Women of earlier generations seeking a solution to clothes freezing on the line in cold weather or help with a child’s bedwetting would find answers to such pressing dilemmas in pamphlets printed specifically to dispense tips and advice.
Often given away by a bank as a gift for setting up an account or through a newspaper, supermarket or utilities company, the booklets offered solutions on everything from fly control and bleaching freckles to budget management. Pictured here are a selection from my collection, the earliest dating from 1917.
As I was recently looking through one booklet, I read this tip: To prevent fingernails from tearing rubber gloves, stuff a cotton ball into the finger tips before slipping on. Had I read this tidbit earlier, I’d have avoided this catastrophe – a hole in my favorite dishwashing gloves.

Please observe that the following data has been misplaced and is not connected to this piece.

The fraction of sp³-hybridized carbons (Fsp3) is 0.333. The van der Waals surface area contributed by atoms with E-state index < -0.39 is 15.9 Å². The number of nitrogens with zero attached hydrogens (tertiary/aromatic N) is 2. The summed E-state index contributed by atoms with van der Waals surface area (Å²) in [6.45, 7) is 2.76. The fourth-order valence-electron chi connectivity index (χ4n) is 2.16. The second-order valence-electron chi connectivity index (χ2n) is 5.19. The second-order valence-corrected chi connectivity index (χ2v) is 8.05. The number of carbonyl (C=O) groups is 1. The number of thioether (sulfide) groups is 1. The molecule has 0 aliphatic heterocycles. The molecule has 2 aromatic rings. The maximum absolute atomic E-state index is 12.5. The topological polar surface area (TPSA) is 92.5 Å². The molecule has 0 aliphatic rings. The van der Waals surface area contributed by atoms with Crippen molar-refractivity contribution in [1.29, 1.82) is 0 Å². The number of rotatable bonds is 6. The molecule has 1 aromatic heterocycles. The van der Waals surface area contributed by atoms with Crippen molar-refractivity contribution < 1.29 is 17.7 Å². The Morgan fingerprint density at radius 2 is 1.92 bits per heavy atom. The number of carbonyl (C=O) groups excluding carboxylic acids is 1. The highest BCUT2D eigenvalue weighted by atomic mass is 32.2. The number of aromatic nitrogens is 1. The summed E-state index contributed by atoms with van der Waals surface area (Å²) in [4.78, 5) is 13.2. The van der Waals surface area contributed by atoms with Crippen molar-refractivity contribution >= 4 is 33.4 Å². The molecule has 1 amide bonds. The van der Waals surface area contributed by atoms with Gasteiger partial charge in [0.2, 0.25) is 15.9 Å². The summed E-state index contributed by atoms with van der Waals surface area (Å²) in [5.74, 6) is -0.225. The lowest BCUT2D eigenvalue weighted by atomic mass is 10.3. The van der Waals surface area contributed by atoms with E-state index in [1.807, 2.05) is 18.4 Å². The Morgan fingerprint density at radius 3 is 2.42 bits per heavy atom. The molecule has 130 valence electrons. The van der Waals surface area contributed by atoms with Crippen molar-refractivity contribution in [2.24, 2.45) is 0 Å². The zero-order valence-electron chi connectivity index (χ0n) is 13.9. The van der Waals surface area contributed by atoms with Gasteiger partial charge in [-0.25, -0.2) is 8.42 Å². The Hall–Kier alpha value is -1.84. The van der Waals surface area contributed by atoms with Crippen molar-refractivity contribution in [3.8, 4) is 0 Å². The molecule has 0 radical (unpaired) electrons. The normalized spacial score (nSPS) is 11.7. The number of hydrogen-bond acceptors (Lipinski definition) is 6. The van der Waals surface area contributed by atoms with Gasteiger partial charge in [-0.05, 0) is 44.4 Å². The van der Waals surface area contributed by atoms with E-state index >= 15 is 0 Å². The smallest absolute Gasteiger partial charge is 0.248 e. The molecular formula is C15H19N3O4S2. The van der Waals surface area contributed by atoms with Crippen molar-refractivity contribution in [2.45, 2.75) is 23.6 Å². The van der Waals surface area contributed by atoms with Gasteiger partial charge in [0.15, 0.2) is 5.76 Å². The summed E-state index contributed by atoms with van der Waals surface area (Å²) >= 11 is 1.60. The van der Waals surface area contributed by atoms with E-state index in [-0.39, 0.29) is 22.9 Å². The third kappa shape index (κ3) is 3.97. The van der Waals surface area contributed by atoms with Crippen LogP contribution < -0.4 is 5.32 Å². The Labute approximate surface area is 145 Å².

The same pamphlet included a chapter called Homemaking Hints/Uses for Vinegar and this from Mrs. Cleo Cohee: “When cooking raisins or prunes, a few drops of vinegar will swell them, take the wrinkles out, and the vinegar won’t taste.” While I hadn’t before considered de-wrinkled raisins as an improvement to my oatmeal, the idea is too hilarious not to try.
Not all submissions pertain to the problems of the kitchen. In a 1961 edition of Hometown News, Mrs. Lonaire Smith sent in this poem
Never by the leaves that fall.
Count your days by golden hours,
Don’t remember clouds at all.
Count your nights by stars, not shadows;
Count your life by smiles, not tears.
And with joy on every Birthday –
Count your age by Friends, not years.
Tie one on…an apron, of course!